+1 I have also wondered if we should switch to using srv records and remove the concept of frontend backend and simply have CA function and compliers. i know this has had issues with this in the past in the past but may be worth exploring to see what the current state is

For the record we did try that back in 2016. Granted it's been quite a long time but there was 1 big issue that made us (@Joe and me that is) backtrack full speed. The issue at hand was that for every file resource (so easily 1000+ for a node) the agent tried to resolv the DNS hostname of the resulting URL, without however caching the answer. The result was 1000+ DNS requests per agent run. While that was not very perceptible on the main DCs, it would end up exploding the catalog run time (just multiple 1000 * 40ms say as an average cross DC latency to get an idea) for agents in the PoPs as there was no caching resolver in there and DNS requests had to be sent to the main DCs. With today's DNS infrastructure, this should not be a problem anymore (also the agent might be better implemented now and actually cache DNS responses for a bit)

puppetdb1002 interestingly also rose to 50% CPU during this. Pretty interesting, I did not expect that much.

with a fairly constant 3-4% iowaite, I'm not a ganati expert but i have wondered if we would get benefit from moving theses to bare metal or if there are some tuning parameters we should set for postgresql guests

It's currently on ganeti1012, and on SSDs. Disk speed wise, on the physical layer it's more or less as good as it gets. That being said, on ganeti disk nodes are backed by DRBD and in fact they use the DRBD protocol C [1], which makes it fully synchronous between nodes and does add latency. We could go bare metal or switch to a non DRBD setup (at the cost of not having the ability to recover from a hardware node catastrophic failure) and see if it changes anything. I doubt it though. At 3-4% it isn't increasing CPU usage much, if anything it just adds latency. Tuning the database might be a more fruitful path.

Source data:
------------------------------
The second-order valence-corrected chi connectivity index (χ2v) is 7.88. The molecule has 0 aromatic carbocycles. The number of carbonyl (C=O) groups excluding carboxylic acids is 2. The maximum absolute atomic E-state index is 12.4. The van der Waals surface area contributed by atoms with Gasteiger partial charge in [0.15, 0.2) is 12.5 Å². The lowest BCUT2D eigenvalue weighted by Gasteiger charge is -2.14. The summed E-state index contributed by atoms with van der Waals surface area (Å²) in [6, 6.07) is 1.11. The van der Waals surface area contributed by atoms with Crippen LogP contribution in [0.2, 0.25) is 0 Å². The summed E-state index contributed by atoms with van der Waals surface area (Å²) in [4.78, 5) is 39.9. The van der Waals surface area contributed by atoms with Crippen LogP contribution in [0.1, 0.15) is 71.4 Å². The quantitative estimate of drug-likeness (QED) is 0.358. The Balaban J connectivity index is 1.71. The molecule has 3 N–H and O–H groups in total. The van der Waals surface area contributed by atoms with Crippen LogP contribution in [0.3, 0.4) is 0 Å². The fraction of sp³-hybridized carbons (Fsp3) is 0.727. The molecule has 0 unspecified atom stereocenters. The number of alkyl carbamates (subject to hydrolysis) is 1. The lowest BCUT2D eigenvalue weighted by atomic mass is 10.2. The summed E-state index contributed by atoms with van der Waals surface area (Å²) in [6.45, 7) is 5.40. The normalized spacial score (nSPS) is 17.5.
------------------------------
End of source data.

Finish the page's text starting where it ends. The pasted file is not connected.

[1] https://stackoverflow.com/questions/45998076/an-explanation-of-drbd-protocol-c

The result was 1000+ DNS requests per agent run.

yes i also hit the same issue in $JOB~1 will try and find the relevant bugs and check on progress. As mentioned the pop caches will help here, further i have I have also drafted a change to start using systemd-resolved which could also help (although it was a Friday afternoon draft and needs much more testing and thought)

It's currently on ganeti1012, and on SSDs. Disk speed wise, on the physical layer it's more or less as good as it gets. That being said, on ganeti disk nodes are backed by DRBD and in fact they use the DRBD protocol C [1], which makes it fully synchronous between nodes and does add latency. We could go bare metal or switch to a non DRBD setup (at the cost of not having the ability to recover from a hardware node catastrophic failure) and see if it changes anything. I doubt it though. At 3-4% it isn't increasing CPU usage much, if anything it just adds latency. Tuning the database might be a more fruitful path.

Ack agreed worth exploring tuning other options before going to bare metal

How long did the run take? My reading of the graphs says ~40m (from 12:00 to 12:38), is that correct?

This sounds about right to me but unfortunately i don't have anything more precise still in my terminal

From cumin logs:

2021-04-20 12:01:50,741 [INFO 14083 cumin.cli.main] Cumin called by user 'jbond' with args: Namespace(backend=None, batch_size={'value': 40, 'ratio': None}, batch_sleep=None, commands=['run-puppet-agent -q'], config='/etc/cumin/config.yaml', debug=False, dry_run=False, force=False, global_timeout=None, hosts='*', ignore_exit_codes=False, interactive=False, mode='sync', output=None, success_percentage=95, timeout=None, trace=False, transport=None)
[...SNIP...]
2021-04-20 12:32:57,570 [WARNING 14083 cumin.transports.clustershell.SyncEventHandler._success_nodes_report] 99.6% (1700/1706) success ratio (>= 95.0% threshold) [...SNIP...]

So it took ~32m.